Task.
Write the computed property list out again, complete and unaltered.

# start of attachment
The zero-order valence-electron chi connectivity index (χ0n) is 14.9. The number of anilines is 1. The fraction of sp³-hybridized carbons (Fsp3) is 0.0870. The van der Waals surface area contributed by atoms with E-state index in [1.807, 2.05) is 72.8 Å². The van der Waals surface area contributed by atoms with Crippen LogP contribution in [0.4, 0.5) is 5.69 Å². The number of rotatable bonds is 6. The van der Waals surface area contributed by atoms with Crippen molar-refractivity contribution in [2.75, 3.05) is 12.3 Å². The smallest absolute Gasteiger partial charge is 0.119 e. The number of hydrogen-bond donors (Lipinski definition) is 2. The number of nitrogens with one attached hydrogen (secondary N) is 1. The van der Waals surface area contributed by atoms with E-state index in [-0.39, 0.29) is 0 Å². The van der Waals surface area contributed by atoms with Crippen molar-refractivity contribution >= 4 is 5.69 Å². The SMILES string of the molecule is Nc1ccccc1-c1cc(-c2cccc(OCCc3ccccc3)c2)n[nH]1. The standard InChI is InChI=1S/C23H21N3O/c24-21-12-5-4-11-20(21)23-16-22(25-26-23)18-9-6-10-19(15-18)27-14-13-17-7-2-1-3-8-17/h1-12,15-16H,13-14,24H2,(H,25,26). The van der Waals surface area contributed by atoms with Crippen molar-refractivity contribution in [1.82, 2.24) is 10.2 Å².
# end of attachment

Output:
The zero-order valence-electron chi connectivity index (χ0n) is 14.9. The number of anilines is 1. The fraction of sp³-hybridized carbons (Fsp3) is 0.0870. The van der Waals surface area contributed by atoms with E-state index in [1.807, 2.05) is 72.8 Å². The van der Waals surface area contributed by atoms with Crippen LogP contribution in [0.4, 0.5) is 5.69 Å². The number of rotatable bonds is 6. The van der Waals surface area contributed by atoms with Crippen molar-refractivity contribution in [2.75, 3.05) is 12.3 Å². The smallest absolute Gasteiger partial charge is 0.119 e. The number of hydrogen-bond donors (Lipinski definition) is 2. The number of nitrogens with one attached hydrogen (secondary N) is 1. The van der Waals surface area contributed by atoms with E-state index in [-0.39, 0.29) is 0 Å². The van der Waals surface area contributed by atoms with Crippen molar-refractivity contribution >= 4 is 5.69 Å². The SMILES string of the molecule is Nc1ccccc1-c1cc(-c2cccc(OCCc3ccccc3)c2)n[nH]1. The standard InChI is InChI=1S/C23H21N3O/c24-21-12-5-4-11-20(21)23-16-22(25-26-23)18-9-6-10-19(15-18)27-14-13-17-7-2-1-3-8-17/h1-12,15-16H,13-14,24H2,(H,25,26). The van der Waals surface area contributed by atoms with Crippen molar-refractivity contribution in [1.82, 2.24) is 10.2 Å².